I recently attended the ICBA show in San Antonio, Texas, where I joined the Apparel Institute educational track. One of the session presenters was Dr. David Wolfe, Senior Creative Director at the Doneger Group. He has earned international credentials in the fields of fashion, color, and trend forecasting. His presentation was incredibly enlightening and fun, but it made me wonder…as the age gap grows between me and my teenage customers, how will I keep up with trends?
I remember high school days, college days, and soon after when I concerned myself with my wardrobe and what other people were wearing. I’m a long way from those days, but now I sell to that age group. I know that the stores I frequent are not the stores my customers frequent. I don’t read the same magazines or even watch the same television shows. My son is only 6 so he isn’t helping me out yet, although he did recently ask for a specific kind of shoe. (If anyone is interested I think the Sketchers brand Airators shoe is going to be big with the grade-schoolers this year.)
Since I was flying to Texas to learn about trends, I took advantage of the huge selection of magazines at the airport. I decided to buy ELLE magazine. I concentrated on the advertisements. Actually, I had to--the first 25% of the magazine was advertisements. I wasn’t sure what I was looking for but I looked at colors, patterns, lengths, heights, bags, bags, bags, bags…my gosh, the money they must spend on advertising purses! I was thrilled to see a Diesel jeans ad showing high waisted jeans. I noticed metallic silver and metallic gold fabrics and big jewelry. I wondered how I could ever translate this all into sweatshirts and t-shirts, or if it even mattered.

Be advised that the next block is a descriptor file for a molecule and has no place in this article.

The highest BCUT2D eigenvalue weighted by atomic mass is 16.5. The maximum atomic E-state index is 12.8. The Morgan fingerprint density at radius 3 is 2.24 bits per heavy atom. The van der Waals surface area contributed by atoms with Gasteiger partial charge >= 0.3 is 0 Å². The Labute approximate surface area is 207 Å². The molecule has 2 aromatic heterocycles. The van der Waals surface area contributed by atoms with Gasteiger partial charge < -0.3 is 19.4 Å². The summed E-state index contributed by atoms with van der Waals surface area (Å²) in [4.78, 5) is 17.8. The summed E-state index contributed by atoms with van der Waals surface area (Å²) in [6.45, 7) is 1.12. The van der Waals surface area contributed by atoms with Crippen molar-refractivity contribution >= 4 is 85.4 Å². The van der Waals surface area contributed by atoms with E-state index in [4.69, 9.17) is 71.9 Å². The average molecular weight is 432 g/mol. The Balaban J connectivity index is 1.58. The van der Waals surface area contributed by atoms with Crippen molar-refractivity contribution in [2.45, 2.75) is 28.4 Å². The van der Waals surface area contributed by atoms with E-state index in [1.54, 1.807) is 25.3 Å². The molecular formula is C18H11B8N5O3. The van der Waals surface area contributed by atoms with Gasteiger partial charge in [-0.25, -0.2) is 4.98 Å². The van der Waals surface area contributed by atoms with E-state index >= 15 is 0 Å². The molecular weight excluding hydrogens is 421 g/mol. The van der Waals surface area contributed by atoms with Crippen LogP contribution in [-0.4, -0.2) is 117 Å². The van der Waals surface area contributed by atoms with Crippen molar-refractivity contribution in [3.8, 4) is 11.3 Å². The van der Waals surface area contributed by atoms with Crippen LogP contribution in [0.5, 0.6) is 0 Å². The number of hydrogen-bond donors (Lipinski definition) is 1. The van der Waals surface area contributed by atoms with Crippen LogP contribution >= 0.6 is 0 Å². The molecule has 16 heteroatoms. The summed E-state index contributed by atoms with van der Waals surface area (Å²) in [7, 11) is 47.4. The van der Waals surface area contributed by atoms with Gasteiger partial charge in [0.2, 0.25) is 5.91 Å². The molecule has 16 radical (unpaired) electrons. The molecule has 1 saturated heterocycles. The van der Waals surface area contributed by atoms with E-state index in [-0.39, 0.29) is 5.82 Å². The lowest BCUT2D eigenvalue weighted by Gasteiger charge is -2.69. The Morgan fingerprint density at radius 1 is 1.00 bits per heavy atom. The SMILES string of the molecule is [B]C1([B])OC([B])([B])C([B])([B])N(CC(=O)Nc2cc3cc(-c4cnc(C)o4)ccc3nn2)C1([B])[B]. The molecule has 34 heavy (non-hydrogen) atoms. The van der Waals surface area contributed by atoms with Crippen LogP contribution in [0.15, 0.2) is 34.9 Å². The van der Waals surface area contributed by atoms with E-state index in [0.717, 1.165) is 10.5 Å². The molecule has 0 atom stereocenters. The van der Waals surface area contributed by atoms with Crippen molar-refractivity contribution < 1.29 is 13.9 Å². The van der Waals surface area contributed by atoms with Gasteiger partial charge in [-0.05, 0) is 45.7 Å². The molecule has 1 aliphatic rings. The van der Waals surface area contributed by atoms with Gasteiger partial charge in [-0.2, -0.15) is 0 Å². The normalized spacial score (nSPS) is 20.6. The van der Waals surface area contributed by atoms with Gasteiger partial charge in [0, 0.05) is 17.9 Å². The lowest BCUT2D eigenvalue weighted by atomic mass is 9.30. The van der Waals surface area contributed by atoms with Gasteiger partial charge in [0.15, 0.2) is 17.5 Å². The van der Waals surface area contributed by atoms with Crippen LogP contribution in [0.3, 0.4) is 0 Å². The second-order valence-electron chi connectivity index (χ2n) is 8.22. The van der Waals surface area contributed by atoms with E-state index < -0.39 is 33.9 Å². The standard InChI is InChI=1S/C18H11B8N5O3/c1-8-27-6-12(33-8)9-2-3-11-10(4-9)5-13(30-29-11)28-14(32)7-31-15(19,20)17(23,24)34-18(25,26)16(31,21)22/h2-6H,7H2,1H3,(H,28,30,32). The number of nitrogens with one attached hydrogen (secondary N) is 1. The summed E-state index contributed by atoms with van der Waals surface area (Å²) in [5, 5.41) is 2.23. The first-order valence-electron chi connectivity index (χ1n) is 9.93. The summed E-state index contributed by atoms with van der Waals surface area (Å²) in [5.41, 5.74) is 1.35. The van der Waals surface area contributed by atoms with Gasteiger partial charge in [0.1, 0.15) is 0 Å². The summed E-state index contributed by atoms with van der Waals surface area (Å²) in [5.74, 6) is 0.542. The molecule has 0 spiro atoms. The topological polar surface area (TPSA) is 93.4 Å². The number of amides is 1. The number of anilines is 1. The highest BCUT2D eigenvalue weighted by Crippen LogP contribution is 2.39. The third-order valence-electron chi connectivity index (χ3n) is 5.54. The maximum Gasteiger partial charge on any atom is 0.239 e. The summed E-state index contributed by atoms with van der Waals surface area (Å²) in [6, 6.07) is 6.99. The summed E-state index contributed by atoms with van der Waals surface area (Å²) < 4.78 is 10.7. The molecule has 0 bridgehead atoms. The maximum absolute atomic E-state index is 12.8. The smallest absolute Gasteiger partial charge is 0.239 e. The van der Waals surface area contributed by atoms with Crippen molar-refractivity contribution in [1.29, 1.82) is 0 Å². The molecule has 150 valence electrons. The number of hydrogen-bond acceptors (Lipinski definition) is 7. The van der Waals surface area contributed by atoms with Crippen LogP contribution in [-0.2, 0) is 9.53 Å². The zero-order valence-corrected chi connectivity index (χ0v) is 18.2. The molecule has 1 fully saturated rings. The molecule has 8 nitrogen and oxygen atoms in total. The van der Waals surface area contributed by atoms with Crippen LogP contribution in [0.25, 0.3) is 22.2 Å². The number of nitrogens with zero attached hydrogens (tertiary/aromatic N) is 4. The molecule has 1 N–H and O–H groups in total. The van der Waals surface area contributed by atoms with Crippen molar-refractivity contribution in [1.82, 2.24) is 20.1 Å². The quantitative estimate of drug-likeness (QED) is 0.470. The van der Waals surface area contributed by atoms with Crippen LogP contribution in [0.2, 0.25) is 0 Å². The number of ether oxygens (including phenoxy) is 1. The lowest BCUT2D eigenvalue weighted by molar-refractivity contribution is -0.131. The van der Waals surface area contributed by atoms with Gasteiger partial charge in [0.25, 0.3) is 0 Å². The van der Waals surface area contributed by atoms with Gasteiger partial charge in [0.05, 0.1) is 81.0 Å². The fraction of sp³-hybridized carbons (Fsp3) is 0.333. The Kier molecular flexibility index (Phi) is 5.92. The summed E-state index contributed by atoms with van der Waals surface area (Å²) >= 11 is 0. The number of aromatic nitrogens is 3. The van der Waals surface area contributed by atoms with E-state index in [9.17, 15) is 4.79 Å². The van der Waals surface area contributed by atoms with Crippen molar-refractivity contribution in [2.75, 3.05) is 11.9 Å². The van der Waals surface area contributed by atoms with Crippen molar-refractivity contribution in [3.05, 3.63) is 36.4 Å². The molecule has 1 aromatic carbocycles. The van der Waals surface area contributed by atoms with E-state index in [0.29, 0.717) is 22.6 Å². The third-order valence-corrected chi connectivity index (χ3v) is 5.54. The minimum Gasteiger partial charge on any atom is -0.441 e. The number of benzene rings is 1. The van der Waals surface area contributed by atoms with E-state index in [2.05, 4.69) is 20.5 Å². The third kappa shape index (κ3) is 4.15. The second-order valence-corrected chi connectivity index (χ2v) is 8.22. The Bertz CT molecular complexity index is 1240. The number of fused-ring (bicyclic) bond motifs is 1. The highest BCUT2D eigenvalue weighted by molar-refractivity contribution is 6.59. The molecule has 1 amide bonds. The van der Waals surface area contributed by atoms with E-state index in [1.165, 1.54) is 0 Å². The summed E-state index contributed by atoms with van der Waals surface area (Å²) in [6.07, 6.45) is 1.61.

Without knowing it, I had taken my first step.
When Dr. Wolfe gave his presentation on trends, I saw in his power point, some of the same images I had noticed in ELLE. Another presenter told us that Teen Vogue is the number one magazine for our college-aged girls. During the trade show, I learned that the hottest thing going is the shortened sweatpant worn just below the knee as seen in Victoria’s Secret.
I began to see how important it is for me to cruise through the mall, watching what stores the teens are frequenting and then visiting them myself. That’s what I did the next weekend. Carrying my Lane Bryant shopping bag, I visited Victoria’s Secret, Abercrombie and Fitch, and Hollister. I imagined taking my son into these places when he is a teen. I still wasn’t convinced that my Grinnell College students were wearing these things. So I had lunch at the dining hall and watched them walk by. I was amazed to see how many were wearing my stuff!
I think I get it now.
I am not designing the sweatshirt lines--but our vendors are. Our vendors are watching the trends for us and they will help me keep up. I just need to recognize it when I see it. Gone are the days when I look at my vender rep. like he has two heads when he shows me, for instance, wrinkly, stringy fabric appliqués on sweatshirts.
From now on, I’m taking a workday at the mall just before my major buying appointments. Call it “Market Research”.
Cassie Wherry, CSP
Manager, Grinnell College Bookstore
(Photo by Chance Agrella; www.freerangestock.com)